The constitution, which is due to be finalised by EU members in the next few days, will contain everything from grand “vision” statements on Europe’s future to details of what the EU can and cannot do.
Public debate about religion in the constitution has focused on attempts by traditionally Catholic countries to have a clear reference to Christianity in the opening section.
But the issue of whether the constitution should mention Islam or the European Union’s 14-17 million Muslims has been virtually ignored.
Muslim groups have objected to this because of the significant contribution Islam and Muslims have made to European civilisation.
“I think there is definitely a hidden agenda by xenophobes to have Europe designated as a Christian entity with a Christian history”
They argue that Muslim Spain was a beacon to other parts of Europe in the Middle Ages, and was renowned for its advanced society.
Historians have also acknowleged the contribution Muslim scholarship made to the European renaissance.
Last month one of France’s leading Muslim scholars said if the proposed EU constitution mentions the continent’s Judeo-Christian roots it should refer to Islam as well.
“If we stick to this Judaeo-Christian definition, in that case, let us at least bring in Islam,” Dalil Boubakeur, imam of Paris Grand Mosque, said, highlighting the “cultural and artistic contribution of Islam everywhere in Europe”.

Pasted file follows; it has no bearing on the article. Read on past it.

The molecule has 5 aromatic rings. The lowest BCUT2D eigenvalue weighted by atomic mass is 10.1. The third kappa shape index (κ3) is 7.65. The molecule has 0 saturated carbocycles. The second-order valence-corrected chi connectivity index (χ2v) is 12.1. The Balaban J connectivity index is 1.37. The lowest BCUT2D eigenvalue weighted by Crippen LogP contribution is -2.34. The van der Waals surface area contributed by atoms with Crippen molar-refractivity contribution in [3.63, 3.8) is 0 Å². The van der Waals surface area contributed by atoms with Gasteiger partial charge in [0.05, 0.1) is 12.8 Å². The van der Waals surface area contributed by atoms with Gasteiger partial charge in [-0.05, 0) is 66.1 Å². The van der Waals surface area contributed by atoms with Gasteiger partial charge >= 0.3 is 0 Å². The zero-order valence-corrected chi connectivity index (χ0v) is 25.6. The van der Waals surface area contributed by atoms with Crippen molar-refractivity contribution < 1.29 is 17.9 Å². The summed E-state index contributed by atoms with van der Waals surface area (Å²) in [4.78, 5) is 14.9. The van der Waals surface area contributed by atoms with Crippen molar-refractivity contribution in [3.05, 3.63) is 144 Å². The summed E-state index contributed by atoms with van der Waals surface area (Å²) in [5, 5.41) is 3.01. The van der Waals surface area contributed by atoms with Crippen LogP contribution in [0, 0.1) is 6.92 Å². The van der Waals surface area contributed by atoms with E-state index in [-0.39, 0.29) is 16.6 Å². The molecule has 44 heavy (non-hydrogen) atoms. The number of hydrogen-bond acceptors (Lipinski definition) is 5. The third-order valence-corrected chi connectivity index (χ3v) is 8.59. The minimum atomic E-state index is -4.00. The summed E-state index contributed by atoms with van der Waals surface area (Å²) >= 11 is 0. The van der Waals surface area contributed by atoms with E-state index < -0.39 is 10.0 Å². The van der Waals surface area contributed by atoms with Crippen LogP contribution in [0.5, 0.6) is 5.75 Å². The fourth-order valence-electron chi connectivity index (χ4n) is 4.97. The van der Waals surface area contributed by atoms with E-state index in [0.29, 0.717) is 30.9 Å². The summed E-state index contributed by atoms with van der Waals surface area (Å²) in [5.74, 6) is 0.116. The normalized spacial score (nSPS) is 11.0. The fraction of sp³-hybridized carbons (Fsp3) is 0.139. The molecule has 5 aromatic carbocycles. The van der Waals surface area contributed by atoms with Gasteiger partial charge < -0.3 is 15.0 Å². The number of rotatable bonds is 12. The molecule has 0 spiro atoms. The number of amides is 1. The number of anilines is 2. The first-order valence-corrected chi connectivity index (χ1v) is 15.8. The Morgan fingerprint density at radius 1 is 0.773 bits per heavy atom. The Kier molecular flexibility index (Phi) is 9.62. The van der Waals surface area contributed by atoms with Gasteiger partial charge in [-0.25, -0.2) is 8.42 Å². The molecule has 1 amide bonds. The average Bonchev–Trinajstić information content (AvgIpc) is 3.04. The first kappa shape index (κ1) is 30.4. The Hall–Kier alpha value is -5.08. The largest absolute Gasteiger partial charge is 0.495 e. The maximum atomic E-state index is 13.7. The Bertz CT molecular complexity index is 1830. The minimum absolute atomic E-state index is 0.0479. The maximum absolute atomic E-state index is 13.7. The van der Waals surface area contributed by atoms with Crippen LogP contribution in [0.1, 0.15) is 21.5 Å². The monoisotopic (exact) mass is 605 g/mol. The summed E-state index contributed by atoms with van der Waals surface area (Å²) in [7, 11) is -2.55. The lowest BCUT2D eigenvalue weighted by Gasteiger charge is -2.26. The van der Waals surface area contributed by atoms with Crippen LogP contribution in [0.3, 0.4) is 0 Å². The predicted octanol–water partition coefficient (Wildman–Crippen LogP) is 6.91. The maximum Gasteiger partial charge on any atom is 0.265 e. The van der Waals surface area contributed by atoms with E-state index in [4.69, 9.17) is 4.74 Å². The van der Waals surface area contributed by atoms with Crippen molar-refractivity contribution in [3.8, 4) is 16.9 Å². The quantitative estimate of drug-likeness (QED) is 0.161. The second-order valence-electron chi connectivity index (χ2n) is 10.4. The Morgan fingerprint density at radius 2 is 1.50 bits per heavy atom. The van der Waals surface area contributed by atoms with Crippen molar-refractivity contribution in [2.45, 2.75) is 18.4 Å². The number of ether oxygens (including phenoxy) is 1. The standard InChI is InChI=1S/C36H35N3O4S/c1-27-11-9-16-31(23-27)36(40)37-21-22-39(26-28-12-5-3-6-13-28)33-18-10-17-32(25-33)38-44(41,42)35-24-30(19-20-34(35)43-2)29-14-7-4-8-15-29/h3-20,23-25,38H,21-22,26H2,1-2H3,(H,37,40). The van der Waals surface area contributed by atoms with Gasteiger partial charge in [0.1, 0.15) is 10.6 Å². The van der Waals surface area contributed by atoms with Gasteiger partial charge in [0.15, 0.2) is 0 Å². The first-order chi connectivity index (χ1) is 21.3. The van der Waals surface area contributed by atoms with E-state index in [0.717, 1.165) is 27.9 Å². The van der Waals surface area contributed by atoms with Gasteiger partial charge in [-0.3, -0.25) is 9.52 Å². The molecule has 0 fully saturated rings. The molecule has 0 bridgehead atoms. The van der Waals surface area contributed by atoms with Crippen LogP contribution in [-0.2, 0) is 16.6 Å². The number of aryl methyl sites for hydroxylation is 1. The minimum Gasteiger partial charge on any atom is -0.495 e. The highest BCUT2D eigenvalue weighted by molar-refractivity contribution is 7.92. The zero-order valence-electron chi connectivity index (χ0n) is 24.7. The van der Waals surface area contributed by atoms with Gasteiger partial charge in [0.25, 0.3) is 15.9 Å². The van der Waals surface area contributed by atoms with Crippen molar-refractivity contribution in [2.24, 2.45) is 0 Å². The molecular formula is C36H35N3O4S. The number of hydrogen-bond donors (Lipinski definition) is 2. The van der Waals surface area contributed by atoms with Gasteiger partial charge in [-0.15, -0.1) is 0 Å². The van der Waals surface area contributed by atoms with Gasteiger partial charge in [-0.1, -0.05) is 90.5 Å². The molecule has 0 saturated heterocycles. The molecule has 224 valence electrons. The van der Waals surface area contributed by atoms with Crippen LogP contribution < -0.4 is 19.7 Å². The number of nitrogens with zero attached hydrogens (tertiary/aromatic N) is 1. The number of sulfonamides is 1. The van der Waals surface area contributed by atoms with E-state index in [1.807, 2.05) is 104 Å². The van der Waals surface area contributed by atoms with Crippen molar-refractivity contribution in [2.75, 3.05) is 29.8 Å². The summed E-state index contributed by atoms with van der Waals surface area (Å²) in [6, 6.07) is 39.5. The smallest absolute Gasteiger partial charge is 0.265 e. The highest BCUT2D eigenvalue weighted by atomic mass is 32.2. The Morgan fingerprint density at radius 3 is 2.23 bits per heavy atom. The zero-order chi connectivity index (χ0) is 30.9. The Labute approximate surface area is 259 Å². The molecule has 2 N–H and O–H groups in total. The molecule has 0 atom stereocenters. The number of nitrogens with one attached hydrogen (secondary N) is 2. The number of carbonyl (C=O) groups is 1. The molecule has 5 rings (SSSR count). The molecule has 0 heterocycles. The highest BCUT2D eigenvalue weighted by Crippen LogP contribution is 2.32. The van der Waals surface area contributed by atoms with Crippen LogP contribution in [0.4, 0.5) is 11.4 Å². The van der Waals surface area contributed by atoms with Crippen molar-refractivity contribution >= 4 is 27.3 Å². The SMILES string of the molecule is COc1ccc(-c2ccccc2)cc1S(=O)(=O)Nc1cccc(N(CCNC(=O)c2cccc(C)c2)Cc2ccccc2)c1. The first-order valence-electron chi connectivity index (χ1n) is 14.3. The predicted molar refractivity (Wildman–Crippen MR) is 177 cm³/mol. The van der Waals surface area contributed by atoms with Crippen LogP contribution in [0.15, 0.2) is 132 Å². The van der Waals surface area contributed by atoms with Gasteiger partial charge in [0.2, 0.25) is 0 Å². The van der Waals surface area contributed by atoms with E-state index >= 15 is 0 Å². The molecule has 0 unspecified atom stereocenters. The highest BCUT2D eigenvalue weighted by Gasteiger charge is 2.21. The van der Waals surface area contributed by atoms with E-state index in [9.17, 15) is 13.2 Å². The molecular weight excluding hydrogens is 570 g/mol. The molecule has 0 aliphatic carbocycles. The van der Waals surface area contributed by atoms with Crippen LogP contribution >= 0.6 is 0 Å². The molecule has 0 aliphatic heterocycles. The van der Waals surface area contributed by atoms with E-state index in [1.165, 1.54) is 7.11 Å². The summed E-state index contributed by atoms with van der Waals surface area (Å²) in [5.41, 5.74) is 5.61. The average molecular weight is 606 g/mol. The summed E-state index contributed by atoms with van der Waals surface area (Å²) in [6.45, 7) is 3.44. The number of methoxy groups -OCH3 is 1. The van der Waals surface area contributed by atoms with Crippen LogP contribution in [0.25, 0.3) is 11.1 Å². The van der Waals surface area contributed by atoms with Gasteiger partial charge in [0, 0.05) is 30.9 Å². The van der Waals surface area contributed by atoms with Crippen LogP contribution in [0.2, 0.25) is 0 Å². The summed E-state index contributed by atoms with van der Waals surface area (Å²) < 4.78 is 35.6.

Boubakeur proposed instead a “simple reference to the spirituality of Abrahamic monotheism”, since the three great monotheistic faiths all derive from the prophet Abraham.
“Otherwise we risk creating more problems than we solve.”
And Masud Shadjareh, of the London-based Islamic Human Rights Commission, told Aljazeera.net the campaign to have Christianity mentioned in the constitution has a sinister undercurrent.
He said: “I think there is definitely a hidden agenda by xenophobes to have Europe designated as a Christain entity with a Christian history. If this happens then it effectively excludes Islam.
“I think this campaign may be motivated by a desire to keep Muslim Turkey out of the European Union.”
He added: “I don’t think there is a problem if religion isn’t mentioned at all because that means nothing is being excluded.
EU members are due to finalise
“But if Christianity is specifically mentioned then, by implication, you are excluding other religions including Islam. This, of course, means you are denying that Europe is a multi-racial and multi-cultural place.”
Aljazeera net contacted the European Union in Belgium to respond to the accusations but a spokesman was unavailable to comment.
Debate on the European constitution and religion began when a draft resolution mentioned Europe’s roots in ancient Greece, Rome and the Enlightenment but omitted Christianity.
This provoked protests from the Vatican and moved traditionally Catholic Italy, Spain, Portugal and Poland to demand a clear mention of Europe’s Christian heritage.
On the other hand, secular states such as France promptly expressed total opposition to their objections.